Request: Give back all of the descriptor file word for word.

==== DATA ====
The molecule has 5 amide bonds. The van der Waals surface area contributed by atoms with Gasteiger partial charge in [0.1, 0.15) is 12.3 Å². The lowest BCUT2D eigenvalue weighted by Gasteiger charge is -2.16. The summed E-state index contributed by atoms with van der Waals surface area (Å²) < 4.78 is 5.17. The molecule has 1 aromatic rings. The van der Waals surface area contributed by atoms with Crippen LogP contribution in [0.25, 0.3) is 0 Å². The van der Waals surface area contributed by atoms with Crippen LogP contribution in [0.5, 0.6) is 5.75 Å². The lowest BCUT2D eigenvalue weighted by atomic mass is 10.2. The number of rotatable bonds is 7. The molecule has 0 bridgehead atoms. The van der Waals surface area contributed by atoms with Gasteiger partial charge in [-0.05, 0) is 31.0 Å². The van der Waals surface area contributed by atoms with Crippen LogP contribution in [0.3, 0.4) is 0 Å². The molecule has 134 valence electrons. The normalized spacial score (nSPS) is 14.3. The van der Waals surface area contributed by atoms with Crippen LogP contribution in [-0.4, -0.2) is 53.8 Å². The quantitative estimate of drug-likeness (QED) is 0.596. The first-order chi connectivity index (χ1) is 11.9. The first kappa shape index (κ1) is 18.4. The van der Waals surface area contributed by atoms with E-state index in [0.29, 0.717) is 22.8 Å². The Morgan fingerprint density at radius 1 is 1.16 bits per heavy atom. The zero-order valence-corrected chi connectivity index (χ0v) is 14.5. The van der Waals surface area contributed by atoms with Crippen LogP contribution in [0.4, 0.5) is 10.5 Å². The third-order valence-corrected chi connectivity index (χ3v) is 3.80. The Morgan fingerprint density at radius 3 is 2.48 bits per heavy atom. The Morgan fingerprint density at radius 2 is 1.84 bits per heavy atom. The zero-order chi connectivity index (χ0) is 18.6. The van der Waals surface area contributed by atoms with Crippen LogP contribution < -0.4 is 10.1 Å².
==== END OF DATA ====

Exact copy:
The molecule has 5 amide bonds. The van der Waals surface area contributed by atoms with Gasteiger partial charge in [0.1, 0.15) is 12.3 Å². The lowest BCUT2D eigenvalue weighted by Gasteiger charge is -2.16. The summed E-state index contributed by atoms with van der Waals surface area (Å²) < 4.78 is 5.17. The molecule has 1 aromatic rings. The van der Waals surface area contributed by atoms with Crippen LogP contribution in [0.25, 0.3) is 0 Å². The van der Waals surface area contributed by atoms with Crippen LogP contribution in [0.5, 0.6) is 5.75 Å². The lowest BCUT2D eigenvalue weighted by atomic mass is 10.2. The number of rotatable bonds is 7. The molecule has 0 bridgehead atoms. The van der Waals surface area contributed by atoms with Gasteiger partial charge in [-0.05, 0) is 31.0 Å². The van der Waals surface area contributed by atoms with Crippen LogP contribution in [0.3, 0.4) is 0 Å². The molecule has 134 valence electrons. The normalized spacial score (nSPS) is 14.3. The van der Waals surface area contributed by atoms with Crippen LogP contribution in [-0.4, -0.2) is 53.8 Å². The quantitative estimate of drug-likeness (QED) is 0.596. The first-order chi connectivity index (χ1) is 11.9. The first kappa shape index (κ1) is 18.4. The van der Waals surface area contributed by atoms with E-state index in [0.29, 0.717) is 22.8 Å². The Morgan fingerprint density at radius 1 is 1.16 bits per heavy atom. The zero-order valence-corrected chi connectivity index (χ0v) is 14.5. The van der Waals surface area contributed by atoms with Crippen LogP contribution in [0.4, 0.5) is 10.5 Å². The third-order valence-corrected chi connectivity index (χ3v) is 3.80. The Morgan fingerprint density at radius 3 is 2.48 bits per heavy atom. The Morgan fingerprint density at radius 2 is 1.84 bits per heavy atom. The zero-order chi connectivity index (χ0) is 18.6. The van der Waals surface area contributed by atoms with Crippen LogP contribution < -0.4 is 10.1 Å².